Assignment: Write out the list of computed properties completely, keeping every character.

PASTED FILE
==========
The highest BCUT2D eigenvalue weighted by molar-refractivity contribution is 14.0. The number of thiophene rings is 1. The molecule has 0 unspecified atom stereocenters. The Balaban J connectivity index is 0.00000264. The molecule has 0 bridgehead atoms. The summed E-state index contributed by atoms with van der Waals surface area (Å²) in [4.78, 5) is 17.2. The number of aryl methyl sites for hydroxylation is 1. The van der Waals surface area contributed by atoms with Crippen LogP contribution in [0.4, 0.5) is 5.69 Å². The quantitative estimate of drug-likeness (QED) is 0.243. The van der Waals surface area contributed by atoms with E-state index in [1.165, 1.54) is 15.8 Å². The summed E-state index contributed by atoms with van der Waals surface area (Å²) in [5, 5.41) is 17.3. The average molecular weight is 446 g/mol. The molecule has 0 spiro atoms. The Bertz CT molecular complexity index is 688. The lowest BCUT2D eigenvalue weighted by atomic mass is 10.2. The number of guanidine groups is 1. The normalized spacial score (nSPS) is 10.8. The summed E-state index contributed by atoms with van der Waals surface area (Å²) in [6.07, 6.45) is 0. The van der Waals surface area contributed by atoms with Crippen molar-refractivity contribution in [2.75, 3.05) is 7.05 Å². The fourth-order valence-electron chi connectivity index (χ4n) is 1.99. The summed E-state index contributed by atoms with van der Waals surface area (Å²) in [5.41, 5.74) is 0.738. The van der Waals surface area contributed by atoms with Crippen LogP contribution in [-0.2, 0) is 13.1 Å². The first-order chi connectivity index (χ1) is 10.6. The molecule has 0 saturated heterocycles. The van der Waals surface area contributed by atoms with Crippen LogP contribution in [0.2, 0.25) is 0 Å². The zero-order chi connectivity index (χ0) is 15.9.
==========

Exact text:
The highest BCUT2D eigenvalue weighted by molar-refractivity contribution is 14.0. The number of thiophene rings is 1. The molecule has 0 unspecified atom stereocenters. The Balaban J connectivity index is 0.00000264. The molecule has 0 bridgehead atoms. The summed E-state index contributed by atoms with van der Waals surface area (Å²) in [4.78, 5) is 17.2. The number of aryl methyl sites for hydroxylation is 1. The van der Waals surface area contributed by atoms with Crippen LogP contribution in [0.4, 0.5) is 5.69 Å². The quantitative estimate of drug-likeness (QED) is 0.243. The van der Waals surface area contributed by atoms with E-state index in [1.165, 1.54) is 15.8 Å². The summed E-state index contributed by atoms with van der Waals surface area (Å²) in [5, 5.41) is 17.3. The average molecular weight is 446 g/mol. The molecule has 0 spiro atoms. The Bertz CT molecular complexity index is 688. The lowest BCUT2D eigenvalue weighted by atomic mass is 10.2. The number of guanidine groups is 1. The normalized spacial score (nSPS) is 10.8. The summed E-state index contributed by atoms with van der Waals surface area (Å²) in [6.07, 6.45) is 0. The van der Waals surface area contributed by atoms with Crippen molar-refractivity contribution in [2.75, 3.05) is 7.05 Å². The fourth-order valence-electron chi connectivity index (χ4n) is 1.99. The summed E-state index contributed by atoms with van der Waals surface area (Å²) in [5.41, 5.74) is 0.738. The van der Waals surface area contributed by atoms with Crippen LogP contribution in [-0.2, 0) is 13.1 Å². The first-order chi connectivity index (χ1) is 10.6. The molecule has 0 saturated heterocycles. The van der Waals surface area contributed by atoms with Crippen LogP contribution in [0.2, 0.25) is 0 Å². The zero-order chi connectivity index (χ0) is 15.9.